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5 Lessons I Learned While Running

Friday, February 1, 2013 by Marianne Elliott

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Last week I told you how returning to running was teaching me to be a beginner again. Here are five other things I’ve learned while running recently.

1. Run easy

One of the core teachings of the yogic texts is on the importance of balancing effort with ease.

Sthira sukham asanam ~ Yoga Sutras of Patanjali

Sthira means stable, strong, resolute, while sukham is ease or comfort. This sutra tells us that every yoga posture can be an expression of balance between effort and ease.

Most of us think of running as difficult, and there’s no question it takes effort to get our bodies up and moving. But my quest is to run easy – to find the pace, distance, cadence and stride that give me a sense of moving with the natural flow of my body – and of the terrain around me – rather than fighting against it.

My mission is to run like a yogi: in a perfect balance of effort and ease.

2. Run soft

When I started consciously looking for a balance of effort and ease in my running, one of the first things I noticed was this:

There is more ease in a soft body

It’s not earth-shattering news really, is it? We all know instinctively that tension in our bodies is both a symptom and a cause of excessive effort. Whether we are working against the rhythm and alignment of our body or nature, or simply trying too hard, when we tense up everything gets harder.

So my second lesson – and my second running mantra – is to run soft. Whenever I notice tightness in my shoulders, my jaw or even my forehead as I run, I take a moment to breath a little bit more smoothly and let that little bundle of tension soften.

3. Run light

I didn’t really learn this lesson until I switched to running ‘barefoot’ a couple of years ago. I don’t actually run barefoot, I run in footwear sturdy enough to protect my feet from the hazards of urban roads, but light enough to give me plenty of contact with the ground beneath me.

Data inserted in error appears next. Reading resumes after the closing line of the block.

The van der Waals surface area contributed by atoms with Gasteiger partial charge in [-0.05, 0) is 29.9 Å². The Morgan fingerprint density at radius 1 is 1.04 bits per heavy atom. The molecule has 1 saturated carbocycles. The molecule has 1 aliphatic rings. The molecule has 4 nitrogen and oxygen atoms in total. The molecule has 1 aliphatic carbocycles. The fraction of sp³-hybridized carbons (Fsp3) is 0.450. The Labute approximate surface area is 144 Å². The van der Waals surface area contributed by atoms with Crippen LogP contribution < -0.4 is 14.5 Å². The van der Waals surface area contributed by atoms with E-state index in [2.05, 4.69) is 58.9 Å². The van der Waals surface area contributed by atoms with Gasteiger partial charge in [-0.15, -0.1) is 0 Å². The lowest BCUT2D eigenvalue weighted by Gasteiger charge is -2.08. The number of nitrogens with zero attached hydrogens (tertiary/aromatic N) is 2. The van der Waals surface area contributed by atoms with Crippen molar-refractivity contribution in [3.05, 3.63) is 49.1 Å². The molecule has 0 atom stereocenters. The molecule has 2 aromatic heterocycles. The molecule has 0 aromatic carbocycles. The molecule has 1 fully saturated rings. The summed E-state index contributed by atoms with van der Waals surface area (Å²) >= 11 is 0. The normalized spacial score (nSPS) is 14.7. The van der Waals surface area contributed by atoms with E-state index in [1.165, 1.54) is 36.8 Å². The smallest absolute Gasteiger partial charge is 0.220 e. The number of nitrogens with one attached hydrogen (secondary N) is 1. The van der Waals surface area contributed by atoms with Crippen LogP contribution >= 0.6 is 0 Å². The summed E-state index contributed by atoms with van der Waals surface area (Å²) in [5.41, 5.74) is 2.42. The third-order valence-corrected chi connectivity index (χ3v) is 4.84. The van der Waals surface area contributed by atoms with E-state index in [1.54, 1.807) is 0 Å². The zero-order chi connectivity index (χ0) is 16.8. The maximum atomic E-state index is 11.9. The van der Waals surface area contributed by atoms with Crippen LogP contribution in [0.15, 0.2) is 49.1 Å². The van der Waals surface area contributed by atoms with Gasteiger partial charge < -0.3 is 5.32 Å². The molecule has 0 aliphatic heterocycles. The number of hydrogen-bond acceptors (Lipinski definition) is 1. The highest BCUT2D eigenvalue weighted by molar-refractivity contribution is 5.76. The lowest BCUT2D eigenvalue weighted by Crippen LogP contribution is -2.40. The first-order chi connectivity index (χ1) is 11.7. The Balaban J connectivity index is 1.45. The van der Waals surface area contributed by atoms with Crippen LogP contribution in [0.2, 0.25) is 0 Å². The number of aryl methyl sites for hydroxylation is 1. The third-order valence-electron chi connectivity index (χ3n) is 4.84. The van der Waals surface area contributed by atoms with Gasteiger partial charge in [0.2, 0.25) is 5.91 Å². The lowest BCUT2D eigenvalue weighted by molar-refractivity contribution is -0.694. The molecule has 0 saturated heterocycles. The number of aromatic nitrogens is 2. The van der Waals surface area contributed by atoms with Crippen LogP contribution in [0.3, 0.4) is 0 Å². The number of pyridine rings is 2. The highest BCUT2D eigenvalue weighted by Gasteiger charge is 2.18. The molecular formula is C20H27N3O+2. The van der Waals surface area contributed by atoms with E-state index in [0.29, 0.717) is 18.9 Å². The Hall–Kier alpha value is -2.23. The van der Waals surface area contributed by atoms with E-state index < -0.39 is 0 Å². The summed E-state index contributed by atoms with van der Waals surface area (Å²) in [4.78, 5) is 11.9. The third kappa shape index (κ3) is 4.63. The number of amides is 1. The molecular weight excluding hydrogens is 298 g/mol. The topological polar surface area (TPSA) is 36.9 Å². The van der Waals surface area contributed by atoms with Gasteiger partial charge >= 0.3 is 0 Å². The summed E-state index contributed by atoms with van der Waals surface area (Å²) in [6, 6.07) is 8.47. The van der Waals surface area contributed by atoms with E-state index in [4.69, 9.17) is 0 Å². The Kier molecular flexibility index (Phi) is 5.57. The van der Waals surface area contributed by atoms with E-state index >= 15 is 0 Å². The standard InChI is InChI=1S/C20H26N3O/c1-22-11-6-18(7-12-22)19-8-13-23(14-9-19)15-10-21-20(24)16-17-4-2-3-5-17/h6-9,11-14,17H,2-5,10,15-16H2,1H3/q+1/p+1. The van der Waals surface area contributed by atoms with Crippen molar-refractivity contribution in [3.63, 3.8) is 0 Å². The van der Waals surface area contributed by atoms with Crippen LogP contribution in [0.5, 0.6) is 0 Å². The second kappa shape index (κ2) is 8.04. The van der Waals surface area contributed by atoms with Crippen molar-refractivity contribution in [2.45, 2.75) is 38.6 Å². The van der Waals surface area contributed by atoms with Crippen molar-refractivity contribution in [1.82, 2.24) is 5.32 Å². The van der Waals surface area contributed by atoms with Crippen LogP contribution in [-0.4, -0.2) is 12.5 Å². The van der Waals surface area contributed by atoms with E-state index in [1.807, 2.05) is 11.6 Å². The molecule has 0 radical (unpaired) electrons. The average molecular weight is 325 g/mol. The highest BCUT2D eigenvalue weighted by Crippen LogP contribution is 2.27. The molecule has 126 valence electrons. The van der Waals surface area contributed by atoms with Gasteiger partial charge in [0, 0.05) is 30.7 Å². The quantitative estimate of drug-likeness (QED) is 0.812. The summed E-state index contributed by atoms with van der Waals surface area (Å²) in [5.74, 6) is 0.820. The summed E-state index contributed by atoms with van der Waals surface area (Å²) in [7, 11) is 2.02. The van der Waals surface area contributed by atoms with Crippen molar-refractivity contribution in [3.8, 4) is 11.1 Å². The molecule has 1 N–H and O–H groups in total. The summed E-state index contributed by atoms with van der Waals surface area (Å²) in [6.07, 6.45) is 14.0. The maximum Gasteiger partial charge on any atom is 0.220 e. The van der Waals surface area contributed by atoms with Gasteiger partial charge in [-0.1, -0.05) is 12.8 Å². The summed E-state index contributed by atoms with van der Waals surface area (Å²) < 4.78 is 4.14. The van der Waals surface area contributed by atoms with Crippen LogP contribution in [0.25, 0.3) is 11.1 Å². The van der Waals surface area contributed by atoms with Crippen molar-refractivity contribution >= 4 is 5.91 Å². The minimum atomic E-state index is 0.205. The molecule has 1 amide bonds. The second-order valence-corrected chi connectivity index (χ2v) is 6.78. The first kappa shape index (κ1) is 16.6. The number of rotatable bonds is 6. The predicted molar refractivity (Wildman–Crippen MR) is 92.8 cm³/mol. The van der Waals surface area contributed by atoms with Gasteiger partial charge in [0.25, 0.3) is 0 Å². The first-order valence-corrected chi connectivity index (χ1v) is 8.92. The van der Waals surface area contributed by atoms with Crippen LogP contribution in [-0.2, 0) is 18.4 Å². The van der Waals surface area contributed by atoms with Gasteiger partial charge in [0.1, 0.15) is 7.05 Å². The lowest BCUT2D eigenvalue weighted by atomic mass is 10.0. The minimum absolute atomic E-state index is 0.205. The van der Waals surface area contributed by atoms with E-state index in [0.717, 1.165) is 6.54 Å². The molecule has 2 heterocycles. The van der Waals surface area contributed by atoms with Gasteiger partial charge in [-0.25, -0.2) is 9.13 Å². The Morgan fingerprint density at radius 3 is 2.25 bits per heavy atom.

What difference does it make to my running? First and foremost, I feel the ground. I feel it change from asphalt to gravel to grass, and I adjust my stride to match. I run light. Running barefoot, or in minimal shoes, means it will hurt if I land heavily on a sharp stone. So I’ve learned to run softly, lightly and quietly – if I can hear my footfall I know I’m probably running heavier than I need to.

I feel less like a clumsy human trampling all over Mother Earth, more like a cat. More like the  Tarahumara ultra-running tribe who teach runners to ‘step lightly on the earth’.

4. Run for love (and joy)

One of the most striking things I read in Born to Run was the description – repeatedly throughout the book – of the gleeful, joyful approach some of the greatest runners in the world bring to their runs.

Glee and determination are usually antagonistic emotions, yet the Tarahumara were brimming with both at once, as if running to the death made them feel more alive. … That was the real secret of the Tarahumara, they’d never forgotten what it felt like to love running. ~ Christopher McDougall, Born to Run

I love to run. Just like I love to write, to read, to dance, to eat chocolate and to spend time with my nephews and nieces (not necessarily in that order). And one of the most important lessons I’ve learned from coming back to running is that there’s not point running if you are not loving it.

I’m not saying I never find it hard. There are days when the climb back up our hill feels like the hardest thing I’ve ever done. But I know the top of the hill is not the point. My love for running, and the joy it brings me, is the point. So if I can’t feel the joy any more, it might be time to stop the run.

My fourth running mantra: run for love

5. Run kind

I’m an introvert, so one of the appeals of running is that I can do it alone. And I’ll never stop wanting to go out for long runs with just me, the path ahead of me, and the sound of my own breath to keep me company.

But I’m learning the power of running together, running with love not only for the run, but for everyone else on the path with you.

One of my favorite characters in Born to Run was a coach named Vigil who studied the greatest runners we’ve ever seen and found they all had something in common. It wasn’t their stride, their biology or their determination. To Vigil’s surprise, what they had in common was their capacity for kindness, compassion and love.

Case in point: Scott Jurek, one of the most successful ultra-runners of recent history, is famed for winning pretty much every race he ever ran in. But, as I also learned in Born to Run:

Scott was a hero for a very different reason among back-of-the-packers too slow to see him in action. After winning a hundred mile race, desperate for a hot shower and cool sheets, Scott would wrap himself in a sleeping bag and stand vigil by the finish line. When day broke the next morning, Scott would still be there, cheering hoarsely, letting that last, persistent runner know he wasn’t alone.”

Which is, quite frankly, the most inspiring running story I’ve read in a long time.

As it is in running, so it is in yoga.

As it is in yoga, so it is in life.

You may have begun to notice a pattern here. My greatest running lessons are pretty much the same lessons I’ve learned from yoga. And – for that matter – from writing. I’m beginning to think life is less complex than I’d been led to believe. Perhaps yoga, running and writing really are going to teach me the secrets of life. For now I’ll say this much:

Whatever you do, do it easy, soft, light. Do it with joy & love. And be kind.



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